If you didn’t know, the annual Game Developers Conference took place recently in San Francisco and I was on-site for Bloody Disgusting (and for my own benefit, of course). This is the first of three features I’ll be writing on games I first played around with at GDC.
Written by Hayden Dingman, @haydencd
My initial thought when I walked past Pulse at the IGF Pavilion was “Wow, this game is beautiful.” I stood and watched as the person playing threw an object, resulting in a cascade of oranges and greens against a stark black background. I was immediately struck by the resemblance to the Black Velvetopia level of Psychonauts (the one with all the luchadores). I had no idea what the game was, how the mechanics functioned, or anything. I just knew I had to play it.
Luckily, this eye-catcher of a game ended up being something we should cover here anyways. It had just enough in common with horror that I think I can squeeze it in. I mean, if Dead Space 3 still counts as horror, surely we can let Pulse join the club.
Pulse is not a full-fledged game but a game prototype, created by a group of students (Team Pixel Pi) while they were part of the Vancouver Film School Game Design program. The entire project was made over the course of only three months, won Best Student Project at the 2012 Unity Awards, and was a finalist in this year’s IGF Awards.
Better yet, it’s free. You can download and play through the entire prototype here. It’s approximately an hour long.
Pulse is a first-person adventure game where you’re…blind. But not quite. You play a character who lost her sight early on in life, but still has vague memories of what her childhood looked like. She uses these memories to represent the environment as you move around.
As Leanne Roed, who worked on the games scripting and visual effects, told me, “You see what the protagonist assumes the world looks like based on the only information she has to go on, the memories of what the world looked like before she lost her sight. Everything that makes sound is a real object/creature in the world.”
In other words, what you see as a wooden bridge in the game might be something entirely different in the actual world, but she sees the wooden bridge because she remembers it from her childhood. The team was inspired by this short film entitled Out of Sight, which might help you understand the concept better.
You “see” the environment using something like echolocation, where sound functions as sight. Footfalls, a relatively quiet sound, make a small part of the world light up. Walking through crackling leaves makes a larger part of the world light up. Picking up and throwing one of the game’s creatures, called Mokos, causes light to radiate outward from each impact zone. Standing on a button reveals the gate clanking upwards in the distance. My personal favorite was when the wind blew and I could watch it swirl through the level.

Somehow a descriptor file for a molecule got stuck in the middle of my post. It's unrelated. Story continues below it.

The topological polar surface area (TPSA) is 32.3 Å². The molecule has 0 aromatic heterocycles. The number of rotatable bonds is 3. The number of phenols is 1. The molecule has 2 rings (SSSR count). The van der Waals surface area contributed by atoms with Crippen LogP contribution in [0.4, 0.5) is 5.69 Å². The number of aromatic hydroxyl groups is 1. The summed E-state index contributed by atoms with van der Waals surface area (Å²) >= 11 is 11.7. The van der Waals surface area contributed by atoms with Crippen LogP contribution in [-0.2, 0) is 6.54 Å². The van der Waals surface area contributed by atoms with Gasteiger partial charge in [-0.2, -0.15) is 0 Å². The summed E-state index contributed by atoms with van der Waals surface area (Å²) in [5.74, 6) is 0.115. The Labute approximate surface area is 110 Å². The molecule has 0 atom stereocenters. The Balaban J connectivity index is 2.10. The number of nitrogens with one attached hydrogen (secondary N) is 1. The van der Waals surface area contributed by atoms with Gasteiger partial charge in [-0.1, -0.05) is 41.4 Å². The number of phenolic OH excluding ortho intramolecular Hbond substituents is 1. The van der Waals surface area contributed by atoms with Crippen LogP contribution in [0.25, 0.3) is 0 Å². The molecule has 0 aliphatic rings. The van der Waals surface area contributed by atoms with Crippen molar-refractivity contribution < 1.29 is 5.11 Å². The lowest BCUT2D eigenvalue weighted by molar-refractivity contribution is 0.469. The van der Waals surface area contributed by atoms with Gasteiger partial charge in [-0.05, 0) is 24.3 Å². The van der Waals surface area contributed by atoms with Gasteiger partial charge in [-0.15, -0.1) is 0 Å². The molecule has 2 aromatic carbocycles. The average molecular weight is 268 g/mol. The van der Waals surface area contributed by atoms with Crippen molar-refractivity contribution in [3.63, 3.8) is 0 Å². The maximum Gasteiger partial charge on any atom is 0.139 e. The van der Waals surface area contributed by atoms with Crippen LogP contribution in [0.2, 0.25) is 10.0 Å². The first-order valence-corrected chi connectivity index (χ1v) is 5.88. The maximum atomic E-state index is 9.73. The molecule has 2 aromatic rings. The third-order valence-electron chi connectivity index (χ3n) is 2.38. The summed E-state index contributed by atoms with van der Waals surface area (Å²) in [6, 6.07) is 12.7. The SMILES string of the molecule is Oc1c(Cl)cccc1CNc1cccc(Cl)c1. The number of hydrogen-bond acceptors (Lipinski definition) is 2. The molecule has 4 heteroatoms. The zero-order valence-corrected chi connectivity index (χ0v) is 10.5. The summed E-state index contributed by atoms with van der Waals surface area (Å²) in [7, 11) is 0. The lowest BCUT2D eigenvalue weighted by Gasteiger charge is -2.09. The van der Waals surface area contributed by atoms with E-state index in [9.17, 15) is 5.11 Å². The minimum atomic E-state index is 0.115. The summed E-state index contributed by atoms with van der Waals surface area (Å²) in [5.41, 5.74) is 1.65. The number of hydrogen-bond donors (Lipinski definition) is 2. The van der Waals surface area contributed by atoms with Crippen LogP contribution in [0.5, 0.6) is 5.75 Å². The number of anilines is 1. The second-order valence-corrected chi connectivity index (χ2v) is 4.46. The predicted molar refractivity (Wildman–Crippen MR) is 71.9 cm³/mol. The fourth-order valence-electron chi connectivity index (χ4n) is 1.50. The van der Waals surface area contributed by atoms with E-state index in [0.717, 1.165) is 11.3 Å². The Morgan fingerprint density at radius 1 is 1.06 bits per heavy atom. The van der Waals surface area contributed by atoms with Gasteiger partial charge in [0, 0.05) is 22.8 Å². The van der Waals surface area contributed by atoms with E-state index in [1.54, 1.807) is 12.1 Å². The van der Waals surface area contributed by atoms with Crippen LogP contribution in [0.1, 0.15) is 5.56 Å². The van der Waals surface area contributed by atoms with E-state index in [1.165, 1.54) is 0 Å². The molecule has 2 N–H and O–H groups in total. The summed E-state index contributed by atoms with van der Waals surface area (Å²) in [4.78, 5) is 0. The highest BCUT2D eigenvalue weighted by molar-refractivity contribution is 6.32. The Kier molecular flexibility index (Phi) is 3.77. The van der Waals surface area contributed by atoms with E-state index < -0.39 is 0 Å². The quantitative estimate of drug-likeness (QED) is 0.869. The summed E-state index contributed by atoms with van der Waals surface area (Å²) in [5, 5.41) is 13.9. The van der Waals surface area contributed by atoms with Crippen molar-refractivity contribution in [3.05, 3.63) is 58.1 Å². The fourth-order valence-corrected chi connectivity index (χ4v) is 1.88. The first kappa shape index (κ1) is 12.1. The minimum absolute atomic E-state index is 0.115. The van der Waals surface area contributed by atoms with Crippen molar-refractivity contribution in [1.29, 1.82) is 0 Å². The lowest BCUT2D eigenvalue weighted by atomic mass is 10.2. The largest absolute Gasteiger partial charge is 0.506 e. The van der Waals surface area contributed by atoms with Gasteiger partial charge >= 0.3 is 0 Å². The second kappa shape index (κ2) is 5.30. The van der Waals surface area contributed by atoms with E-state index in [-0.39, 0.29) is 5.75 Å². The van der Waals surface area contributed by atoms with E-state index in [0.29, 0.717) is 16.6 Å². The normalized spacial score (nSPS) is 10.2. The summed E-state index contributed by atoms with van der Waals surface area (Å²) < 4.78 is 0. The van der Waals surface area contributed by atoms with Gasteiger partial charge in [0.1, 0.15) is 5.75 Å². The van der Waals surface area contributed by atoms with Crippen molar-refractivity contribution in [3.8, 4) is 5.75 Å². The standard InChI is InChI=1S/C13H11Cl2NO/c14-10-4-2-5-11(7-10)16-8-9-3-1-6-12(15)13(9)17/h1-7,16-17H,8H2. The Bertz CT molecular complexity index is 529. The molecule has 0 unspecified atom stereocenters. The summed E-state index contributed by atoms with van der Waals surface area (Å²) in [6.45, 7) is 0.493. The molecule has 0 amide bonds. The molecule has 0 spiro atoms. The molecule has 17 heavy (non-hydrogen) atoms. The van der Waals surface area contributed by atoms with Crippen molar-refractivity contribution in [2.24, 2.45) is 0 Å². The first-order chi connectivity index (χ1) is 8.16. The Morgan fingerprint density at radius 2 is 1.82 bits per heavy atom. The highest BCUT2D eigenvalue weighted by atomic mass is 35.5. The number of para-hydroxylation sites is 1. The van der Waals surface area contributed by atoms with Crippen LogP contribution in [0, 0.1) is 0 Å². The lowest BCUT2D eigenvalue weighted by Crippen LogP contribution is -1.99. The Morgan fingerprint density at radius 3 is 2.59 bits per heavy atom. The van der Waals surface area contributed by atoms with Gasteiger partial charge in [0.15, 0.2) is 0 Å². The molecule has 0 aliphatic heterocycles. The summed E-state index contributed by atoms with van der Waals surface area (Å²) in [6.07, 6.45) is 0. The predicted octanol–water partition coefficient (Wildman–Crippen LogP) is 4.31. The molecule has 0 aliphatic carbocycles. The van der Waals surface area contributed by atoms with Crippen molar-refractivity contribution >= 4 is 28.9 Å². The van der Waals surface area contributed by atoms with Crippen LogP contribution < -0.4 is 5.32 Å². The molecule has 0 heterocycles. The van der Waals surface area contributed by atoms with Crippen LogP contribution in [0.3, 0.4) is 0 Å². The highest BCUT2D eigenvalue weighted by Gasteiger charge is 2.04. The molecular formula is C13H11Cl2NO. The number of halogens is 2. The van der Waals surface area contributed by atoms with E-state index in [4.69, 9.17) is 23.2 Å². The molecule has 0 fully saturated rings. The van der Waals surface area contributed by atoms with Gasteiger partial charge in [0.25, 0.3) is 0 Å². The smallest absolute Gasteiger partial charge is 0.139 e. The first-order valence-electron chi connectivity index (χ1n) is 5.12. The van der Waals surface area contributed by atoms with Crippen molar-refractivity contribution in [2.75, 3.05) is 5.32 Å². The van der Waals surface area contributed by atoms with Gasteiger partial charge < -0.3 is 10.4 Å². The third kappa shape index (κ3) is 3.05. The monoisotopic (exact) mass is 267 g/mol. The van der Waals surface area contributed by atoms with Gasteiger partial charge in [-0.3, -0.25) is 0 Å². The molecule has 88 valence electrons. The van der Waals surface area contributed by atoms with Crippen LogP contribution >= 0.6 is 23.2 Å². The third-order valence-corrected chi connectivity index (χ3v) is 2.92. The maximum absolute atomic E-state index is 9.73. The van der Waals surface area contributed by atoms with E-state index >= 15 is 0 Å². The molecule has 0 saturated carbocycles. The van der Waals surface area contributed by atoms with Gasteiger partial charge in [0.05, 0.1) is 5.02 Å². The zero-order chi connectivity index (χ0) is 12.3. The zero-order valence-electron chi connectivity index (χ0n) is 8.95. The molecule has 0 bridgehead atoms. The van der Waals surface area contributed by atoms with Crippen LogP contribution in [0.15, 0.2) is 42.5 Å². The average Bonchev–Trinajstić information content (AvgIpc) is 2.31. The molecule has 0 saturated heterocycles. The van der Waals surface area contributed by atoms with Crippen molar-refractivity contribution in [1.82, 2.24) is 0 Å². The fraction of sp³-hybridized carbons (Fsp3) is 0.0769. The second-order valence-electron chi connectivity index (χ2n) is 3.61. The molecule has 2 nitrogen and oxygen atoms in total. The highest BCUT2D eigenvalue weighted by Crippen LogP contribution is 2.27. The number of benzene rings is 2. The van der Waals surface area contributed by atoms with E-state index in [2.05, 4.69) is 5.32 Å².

And when the monster roars…
Well, you’ll see.
It’s a really unique system and, as I said, beautiful to see in action. You get really vibrant colors contrasting against the omnipresent blacks of the areas you haven’t revealed. The result is a rich and slightly-alien tableau that’s just as amazing during the highly cinematic ending as it is when the game starts up.
Pulse is more horror-lite than true horror, but there’s a real feeling of helplessness similar to Amnesia. You have no way to fight the monster in the game, so you’re forced to run and hide when it finds you. I definitely encountered some tense situations where I attempted to sneak past the monster and then accidentally kicked a pile of leaves, causing it to roar and chase after me. When you do screw up the blindness mechanic also presents a unique challenge, as you have to decide sometimes whether seeing where you’re running is worth updating the monster on your position.
The game as it stands right now is a bit light on gameplay, but that’s not really a surprise—it’s a prototype, after all, and you spend most of the game just figuring out how the blindness/echolocation mechanics work. As for real obstacles there’s the aforementioned monster, and the second half of the game starts to introduce some simple puzzles (hit the switches to open the gates, for instance) but you’re not going to get stuck anywhere. This is a proof-of-concept more than a fully-featured game.
It’s also, as with any prototype, a bit rough around the edges. I wouldn’t recommend pushing the graphics options too high, for instance. The differences in what you’ll see are pretty slight, and I experienced massive slowdown on one level in particular when I had the options turned up. In order to reset the graphics options you need to exit the program and then restart, which can be a hassle. Also, the sound design is serviceable but could be better for a game entirely dependent on audio. However, for a project that only took three months Pulse is a pretty amazing accomplishment.
The team graduated last year, but hopes to flesh the prototype out to a full game in the near future. They have a Kickstarter running right now, though they still need a lot of funding and it’s only up for a couple more days.
I personally hope they make it, as I’m already yearning for more Pulse.
The Pulse prototype is available for download on Mac and PC.
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